Fundamentally, there are three reasons that the gains in GDP per capita from increasing globalization vary so much:
- First, the absolute amount of growth gains brought about as a result of globalisation depends on how high GDP per capita was to begin with. If GDP started at a level of €1,000, then a ten percent increase in income would lead to a gain of €100 in GDP. If GDP started at a level of €10,000 and increases by only two percent, the increase of €200 is a larger gain in absolute terms.
- A second important influential factor is the change in globalization during the analyzed period: The greater the globalisation index rises during the period, the higher the growth gains due to globalization are. Countries which already had a high score on the index (for example Belgium) have only a little room for further globalization gains.
- Finally, the time of the gains in the globalization index also plays an important role. If a country increases its score on the index only in the last year of the period under review, then that country can only achieve globalization-induced growth gains in that single year. By contrast, if the country increases its level of globalisation in the first year of the period under review, then this places per capita GDP on a higher level, which can be maintained during all subsequent years, generating globalisation-induced income gains every year.
Implications for economic policy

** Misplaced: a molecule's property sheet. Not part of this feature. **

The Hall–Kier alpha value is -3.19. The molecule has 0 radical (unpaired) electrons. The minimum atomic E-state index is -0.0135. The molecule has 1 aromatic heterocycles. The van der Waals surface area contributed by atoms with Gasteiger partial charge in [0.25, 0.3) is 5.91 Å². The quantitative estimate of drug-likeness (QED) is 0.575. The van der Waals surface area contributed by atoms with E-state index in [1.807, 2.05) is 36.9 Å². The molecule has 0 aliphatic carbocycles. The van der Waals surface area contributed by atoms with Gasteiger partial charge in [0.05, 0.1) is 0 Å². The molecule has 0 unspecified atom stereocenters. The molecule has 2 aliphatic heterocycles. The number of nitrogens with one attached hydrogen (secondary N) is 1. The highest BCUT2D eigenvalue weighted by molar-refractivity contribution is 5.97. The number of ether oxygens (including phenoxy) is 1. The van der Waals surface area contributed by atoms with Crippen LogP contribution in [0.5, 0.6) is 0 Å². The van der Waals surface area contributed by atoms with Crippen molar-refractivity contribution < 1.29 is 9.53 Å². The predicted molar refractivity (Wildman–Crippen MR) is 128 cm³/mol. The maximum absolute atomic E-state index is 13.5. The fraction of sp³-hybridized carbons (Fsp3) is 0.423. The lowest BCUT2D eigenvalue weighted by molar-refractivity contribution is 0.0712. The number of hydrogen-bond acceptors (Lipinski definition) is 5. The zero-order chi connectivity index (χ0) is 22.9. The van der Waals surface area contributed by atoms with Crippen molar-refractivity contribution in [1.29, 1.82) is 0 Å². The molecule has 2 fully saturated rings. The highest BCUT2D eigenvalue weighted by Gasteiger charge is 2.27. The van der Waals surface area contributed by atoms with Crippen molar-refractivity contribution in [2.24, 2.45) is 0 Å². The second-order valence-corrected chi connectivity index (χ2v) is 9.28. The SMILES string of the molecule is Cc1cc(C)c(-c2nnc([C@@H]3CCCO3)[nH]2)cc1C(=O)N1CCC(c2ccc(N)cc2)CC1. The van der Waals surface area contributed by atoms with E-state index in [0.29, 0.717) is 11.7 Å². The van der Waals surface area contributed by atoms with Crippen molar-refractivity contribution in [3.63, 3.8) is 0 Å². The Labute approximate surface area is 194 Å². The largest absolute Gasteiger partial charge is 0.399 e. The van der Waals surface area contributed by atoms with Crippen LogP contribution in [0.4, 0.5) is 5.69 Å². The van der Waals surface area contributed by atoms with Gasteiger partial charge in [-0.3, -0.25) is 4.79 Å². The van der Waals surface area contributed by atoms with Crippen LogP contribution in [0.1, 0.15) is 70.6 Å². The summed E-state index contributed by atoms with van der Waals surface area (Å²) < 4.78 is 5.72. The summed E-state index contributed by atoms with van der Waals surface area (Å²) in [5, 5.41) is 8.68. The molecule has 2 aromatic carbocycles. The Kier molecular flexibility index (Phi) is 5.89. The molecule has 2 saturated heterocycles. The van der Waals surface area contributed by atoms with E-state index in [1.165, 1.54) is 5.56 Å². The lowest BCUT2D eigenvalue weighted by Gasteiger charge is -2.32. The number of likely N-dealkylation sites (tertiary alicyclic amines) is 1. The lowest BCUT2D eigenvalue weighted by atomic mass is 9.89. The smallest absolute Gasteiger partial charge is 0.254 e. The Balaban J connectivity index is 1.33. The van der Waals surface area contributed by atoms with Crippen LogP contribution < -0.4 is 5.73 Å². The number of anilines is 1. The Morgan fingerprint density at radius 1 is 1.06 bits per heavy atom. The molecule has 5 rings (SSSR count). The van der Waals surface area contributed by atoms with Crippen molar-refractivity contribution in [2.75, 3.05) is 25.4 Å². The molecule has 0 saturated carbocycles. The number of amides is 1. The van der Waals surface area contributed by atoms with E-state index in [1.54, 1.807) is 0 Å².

We take these results to draw three main conclusions:
- The developments in recent years show that slowing or even a reversal of global interconnectedness between countries has a negative impact on economic growth. Economic isolationist efforts, expressed for example by protectionist measures, are made at the cost of citizens’ economic well-being.
- Developed industrialized countries continue to benefit most from globalisation because increasing globalization generates the largest GDP per capita gains for them in absolute terms. The income gap in absolute terms between industrialized countries on the one hand and emerging or developing countries on the other has actually increased. This growing income inequality poses a risk for the global economy because it could lead to louder calls for protectionist measures in the emerging and developing countries that are negatively affected. This would have a negative impact on all countries, in particular export countries such as Germany.
- The growing popularity of globalisation-critical parties and politicians in many Western industrialized countries is partly due to the fact that the benefits of globalisation are not enjoyed by all citizens of a country. This development can also lead to growing protectionism.
However, turning our backs on globalization would take us down the wrong path. On the contrary: it is precisely the emerging and developing countries which have achieved only below average levels in the globalization index thus far and therefore still have great potential to globalize. By doing so, they could generate correspondingly high globalization-induced growth effects. This is why it is essential that emerging countries become better integrated into the global economy. In industrialized countries, it is necessary to spread the benefits of globalization more widely so that social acceptance of an open society is not lost.
If you enjoyed reading this post you will also like to get insights on our post on globalization and the NAFTA Countries.